Are renewable energy credits (RECs) and carbon offsets exchanged in totally different markets, with little crossover potential f

Are renewable energy credits (RECs) and carbon offsets exchanged in totally different markets, with little crossover potential f

The reader posing this question was curious that the LEED building rating system (Leadership in Energy and Environmental Design, a voluntary program for certifying green buildings) gives credit toward certification for a building purchasing RECs, but not carbon offsets. The reader asked whether RECs and offsets reflect two distinct markets, and if so, what is likely to happen as the markets mature?

One can make the case that RECs and offsets should be exchanged in different markets. RECs basically are simply megawatt hours (MWh) of electricity produced from a qualifying renewable energy technology of a qualifying vintage. In voluntary markets, people buy RECs because they want to help promote renewable energy. The REC may not even include the environmental attributes of that MWh, which some people strip off and sell separately -- although I've always had trouble understanding what you're really buying through a REC if its environmental attributes have been stripped out. Even when environmental attributes are included, you should have realistic expectations as to what you're getting. Is the quantification of CO2 displacement, for example, based on actual system modeling, on the average system mix, or on some other measure? And to the extent that the environmental benefits are indirect (since they occur at the utility where generation is displaced rather than at the point of production), you have to accept that you probably don't have any ownership rights to those displaced emissions and that they’re subject to double counting.

A carbon offset is conceptually different. It represents an action that prevents the emission (or causes the sequestration) of a ton of CO2e (CO2 equivalent, reflecting the existence of several key greenhouse gases and the use of CO2e as a common metric). In voluntary markets, people buy carbon offsets because they want to reduce their global warming footprint. Thus, the carbon offset is the environmental benefit associated with the activity being taken. But this can’t be directly measured; instead, you have to make assumptions about a carbon offset project’s "baseline," and what emissions would have been without the project. Often, the most complicated part of generating a carbon offset is demonstrating the "additionality" of the activity being undertaken. Additionality* refers to whether the activity in question is or is not "business as usual," -- that is, does it result in incremental emissions reductions.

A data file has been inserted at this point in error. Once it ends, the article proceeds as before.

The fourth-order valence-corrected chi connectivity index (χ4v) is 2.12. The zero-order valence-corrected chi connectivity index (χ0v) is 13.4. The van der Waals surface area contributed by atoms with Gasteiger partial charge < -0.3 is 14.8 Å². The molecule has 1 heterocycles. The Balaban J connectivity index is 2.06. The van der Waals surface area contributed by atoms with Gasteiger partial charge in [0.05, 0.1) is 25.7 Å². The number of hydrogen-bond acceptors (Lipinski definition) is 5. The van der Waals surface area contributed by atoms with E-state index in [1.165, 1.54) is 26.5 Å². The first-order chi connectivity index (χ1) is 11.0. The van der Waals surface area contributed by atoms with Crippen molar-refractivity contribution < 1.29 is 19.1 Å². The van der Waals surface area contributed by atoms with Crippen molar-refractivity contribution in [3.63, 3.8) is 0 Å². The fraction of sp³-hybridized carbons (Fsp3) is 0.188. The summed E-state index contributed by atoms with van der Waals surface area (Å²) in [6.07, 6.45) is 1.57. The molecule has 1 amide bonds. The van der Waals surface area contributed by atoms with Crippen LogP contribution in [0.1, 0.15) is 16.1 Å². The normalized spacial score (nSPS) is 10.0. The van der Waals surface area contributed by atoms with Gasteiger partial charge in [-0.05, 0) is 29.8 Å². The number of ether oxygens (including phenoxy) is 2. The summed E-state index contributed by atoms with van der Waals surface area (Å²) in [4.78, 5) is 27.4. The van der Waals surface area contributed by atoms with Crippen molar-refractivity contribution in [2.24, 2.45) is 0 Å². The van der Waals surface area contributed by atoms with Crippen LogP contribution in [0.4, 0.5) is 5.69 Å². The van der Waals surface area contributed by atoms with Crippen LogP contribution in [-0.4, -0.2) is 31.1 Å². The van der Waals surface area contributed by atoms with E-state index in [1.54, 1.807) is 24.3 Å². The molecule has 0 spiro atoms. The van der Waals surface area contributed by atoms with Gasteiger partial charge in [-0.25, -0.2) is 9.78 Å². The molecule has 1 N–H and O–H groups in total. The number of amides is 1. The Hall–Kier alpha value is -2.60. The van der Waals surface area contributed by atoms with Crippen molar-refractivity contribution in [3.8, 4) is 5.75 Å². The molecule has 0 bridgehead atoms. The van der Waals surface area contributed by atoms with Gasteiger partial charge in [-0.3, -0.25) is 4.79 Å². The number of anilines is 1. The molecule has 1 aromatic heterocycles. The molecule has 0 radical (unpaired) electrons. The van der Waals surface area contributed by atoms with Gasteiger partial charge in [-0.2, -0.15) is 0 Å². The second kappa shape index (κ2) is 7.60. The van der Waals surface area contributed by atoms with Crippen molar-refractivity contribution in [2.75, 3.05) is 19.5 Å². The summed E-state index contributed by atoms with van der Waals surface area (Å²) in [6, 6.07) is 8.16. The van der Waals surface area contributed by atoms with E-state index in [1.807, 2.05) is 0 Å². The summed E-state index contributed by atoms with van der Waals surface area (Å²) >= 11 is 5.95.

With RECs, the commodity is a physical and measurable unit (electricity) and the environmental attributes come along for the ride. There’s nothing complicated about generating a REC if you have the right technology. In carbon offsets, the commodity is a construct based on divergence from an assumed baseline. It can be very complicated to generate a carbon offset in cases where the baseline is difficult to pin down.

As long as the two commodities are kept separate they can peacefully co-exist. Things get interesting when people try to find ways to cross from one market into the other. This is a relatively new phenomenon as REC prices have fallen dramatically in much of the United States. Several years ago, many RECs sold for $20-30/MWh electricity (the equivalent of $20-30/ton of CO2e); carbon offsets were selling at $5-10/ton. So it didn’t make sense to try to convert RECs into carbon offsets. If you had a choice as to whether to generate RECs or carbon offsets from a project, you would choose RECs.

Today, REC prices can be as low as $1-2/MWh (the equivalent of $1-2/ton of CO2e). REC brokers are happy to try and sell those RECs as carbon offsets at $5-10/ton. Indeed, retail carbon offsets providers are selling RECs along with or instead of more conventional carbon offsets like landfill or coalmine methane recovery.

This market crossover can be a problem primarily because RECs, in marked contrast to carbon offsets, have no additionality requirement. Thus, RECs may not reflect the same incremental environmental benefit generally required of carbon offsets. In the United States, for example, wind farms produce more than 20 million megawatt hours of electricity per year, dwarfing the size of the REC market. So even if the REC market intends to increase the demand for renewable energy over time, we can supply a lot of RECs from largely "business as usual" renewables. Selling “non-additional” RECs into the carbon offset market undercuts the additionality requirement that is at the heart of carbon offsets, and could devalue the voluntary carbon offset market.

Lower REC and carbon offset prices might seem desirable. But if lower prices reflect the absence of environmental benefit, it’s a high price to pay. That’s a good reason to keep the two commodities separate until and unless they can be put on a level additionality playing field.

* “Additionality” is a key term in this discussion. We’ve just published a paper on the subject that we’re happy to share with readers. Just send us a note at [email protected].

Dr. Mark C. Trexler has more than 25 years of energy and environmental experience, and has focused on global climate change since joining the World Resources Institute in 1988. He is now president of Trexler Climate + Energy Services, which provides strategic, market, and project services to clients around the world.

Got a question for our climate expert? Email [email protected].